A Personal Note from GBA’s President and CEO, Nancy McLernon

After much thoughtful consideration, I’ve made the (somewhat difficult but) exciting decision to step down as GBA’s CEO at the end of 2024. The timing is right. This year, we will celebrate the Global Business Alliance’s (GBA) 35th Anniversary, and not coincidentally, it will also mark 35 years here for me. As you may know, I helped form the organization in 1990 alongside Elliot Richardson. Elliot held many cabinet-level positions throughout his life but was best known as the Attorney General under President Nixon, who resigned in protest against Nixon’s order to fire the Watergate special prosecutor Archibald Cox. It was an absolute privilege to work with and learn from him.

GBA (formerly known as the Association for Foreign Investment in America, the Association for International Investment and the Organization for International Investment) had very humble beginnings – starting with a handful of member companies, one advisor (Elliot), one full-time employee (me 😉) and an administrative temp. 

For those that were around in 1990, you’ll certainly remember the political uproar surrounding Japanese acquisitions of U.S. assets that began to ramp up in the late 1980s (NYT | Japan’s Shrewd New Investment Strategy Moves Beyond Rockefeller Center and Pebble Beach, Oct. 14, 1990). This kicked off bipartisan concern over foreign direct investment (FDI), with dozens of legislative and regulatory proposals being introduced that sought to block much of it. Policymakers certainly didn’t understand the economic benefits of FDI, recognize the names of foreign companies or grasp what they were doing in the United States. All of which made it ripe for populism to resonate. Elliot perceptively realized that a trade association exclusively representing this growing segment of the U.S. business community was needed, and he tapped me to launch it.

I am so proud of what we’ve accomplished over three and a half decades. Let me take you to 1992, when presidential candidate Bill Clinton specifically targeted foreign companies for new federal taxes (Los Angelos Times | Clinton Ad Backs Taxing Foreign Firms, Oct. 23, 1992). After he became president, we built a strong grassroots campaign armed with solid facts and successfully killed the proposal. And then there have been the numerous times we’ve defeated legislation that would have required representatives of all U.S. subsidiaries to register as a “foreign agent” with the Justice Department if they wanted to talk to federal lawmakers (NPR | A ‘Toothless’ Old Law Could Have New Fangs, Thanks To Robert Mueller, Nov. 17, 2017). There’s also been repeated efforts (and our successes) to limit market access by blocking foreign acquisitions of U.S. companies (Barron’s | The Biggest Threat to Mergers Could be a Secret Government Agency, April 30, 2019). We’ve had similar victories in state capitals – particularly in the tax space as we played whack-a-mole from state to state opposing attempts to double-tax international companies. These are just a few examples of our work.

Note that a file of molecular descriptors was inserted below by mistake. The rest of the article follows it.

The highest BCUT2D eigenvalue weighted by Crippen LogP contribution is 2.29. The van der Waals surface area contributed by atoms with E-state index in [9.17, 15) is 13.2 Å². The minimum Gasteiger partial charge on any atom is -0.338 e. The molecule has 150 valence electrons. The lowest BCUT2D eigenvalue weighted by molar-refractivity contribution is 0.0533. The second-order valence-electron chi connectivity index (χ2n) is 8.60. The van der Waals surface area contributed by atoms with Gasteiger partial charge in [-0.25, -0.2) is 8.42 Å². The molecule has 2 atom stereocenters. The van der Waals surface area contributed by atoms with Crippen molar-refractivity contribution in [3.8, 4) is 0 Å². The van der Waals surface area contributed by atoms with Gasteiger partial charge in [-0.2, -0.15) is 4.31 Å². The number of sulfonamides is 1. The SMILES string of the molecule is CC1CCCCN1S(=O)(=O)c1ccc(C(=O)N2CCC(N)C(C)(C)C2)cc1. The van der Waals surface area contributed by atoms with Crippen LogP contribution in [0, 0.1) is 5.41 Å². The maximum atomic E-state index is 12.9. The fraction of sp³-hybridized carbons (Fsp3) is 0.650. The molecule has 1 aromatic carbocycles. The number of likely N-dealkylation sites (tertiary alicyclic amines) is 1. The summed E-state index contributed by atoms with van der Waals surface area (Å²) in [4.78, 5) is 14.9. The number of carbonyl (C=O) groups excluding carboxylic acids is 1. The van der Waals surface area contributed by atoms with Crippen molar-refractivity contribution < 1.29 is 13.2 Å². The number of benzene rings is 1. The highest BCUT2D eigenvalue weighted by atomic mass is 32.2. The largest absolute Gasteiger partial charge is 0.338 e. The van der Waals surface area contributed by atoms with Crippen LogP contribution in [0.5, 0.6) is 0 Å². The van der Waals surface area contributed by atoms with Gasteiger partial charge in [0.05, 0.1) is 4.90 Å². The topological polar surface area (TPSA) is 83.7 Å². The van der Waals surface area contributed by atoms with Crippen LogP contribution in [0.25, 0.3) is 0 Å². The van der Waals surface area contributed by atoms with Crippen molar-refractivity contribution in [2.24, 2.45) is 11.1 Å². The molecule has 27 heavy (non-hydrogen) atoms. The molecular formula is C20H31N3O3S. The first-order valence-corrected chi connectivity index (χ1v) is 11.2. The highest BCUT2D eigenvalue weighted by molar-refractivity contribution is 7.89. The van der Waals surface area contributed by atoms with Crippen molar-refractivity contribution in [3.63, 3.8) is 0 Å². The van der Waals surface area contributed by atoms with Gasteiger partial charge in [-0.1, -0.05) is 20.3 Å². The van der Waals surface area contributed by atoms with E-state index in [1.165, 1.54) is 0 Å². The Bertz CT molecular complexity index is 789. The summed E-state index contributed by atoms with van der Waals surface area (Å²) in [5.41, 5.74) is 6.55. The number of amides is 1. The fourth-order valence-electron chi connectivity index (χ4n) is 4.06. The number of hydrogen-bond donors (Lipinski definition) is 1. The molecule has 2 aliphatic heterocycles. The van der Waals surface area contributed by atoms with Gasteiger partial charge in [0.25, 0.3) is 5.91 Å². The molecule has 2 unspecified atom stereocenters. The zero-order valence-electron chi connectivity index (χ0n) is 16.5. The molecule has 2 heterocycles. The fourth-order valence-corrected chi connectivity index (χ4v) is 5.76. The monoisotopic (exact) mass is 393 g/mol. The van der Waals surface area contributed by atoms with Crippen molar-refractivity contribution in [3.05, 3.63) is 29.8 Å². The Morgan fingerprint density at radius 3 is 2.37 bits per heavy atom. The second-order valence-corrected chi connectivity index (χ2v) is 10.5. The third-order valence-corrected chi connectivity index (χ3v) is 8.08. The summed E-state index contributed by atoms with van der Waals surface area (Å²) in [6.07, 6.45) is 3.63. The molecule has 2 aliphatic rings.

Attempts to chase votes by blocking foreign acquisitions, efforts to alter the Foreign Agents Registration Act in hyper-response to violators and grab revenue discriminatorily from U.S. subsidiaries – along with many other similarly intended proposals – remain very real challenges today for international companies and the eight million U.S. employees who work for them. Unfortunately, both sides of the political aisle are once again embracing populist policies that reject trade liberalization and spur isolationist reactions to some FDI. 

But have hope! Over the years, we’ve learned this: Information moves perception and impacts policy decisions. This is no time for retrenchment. The U.S. economy and workforce need GBA and its members to keep fighting the good fight by pushing back on stereotypes and misinformation. I know that GBA, with its almost 200 members and a team of 16 dedicated professionals, will continue to thrive. Though I’ll be retiring from the organization, I can assure you I’ll be on the sidelines cheering it on!

I have so many people to thank for helping me and GBA along the way – including our amazing Board of Directors and GBA team (past & present). I could not have accomplished even half of our successes without that village. As I wind down my career over the next eight months, I’ll be reaching out to a lot of you to convey my appreciation, grab a meal, coffee, or drink, and certainly a laugh.

In the meantime, I’ll remain CEO until year’s end and will work diligently on a smooth transition. On that note, be on the lookout for a memo from GBA’s Board Chair and press release on succession plans. We have terrific news to share 😊!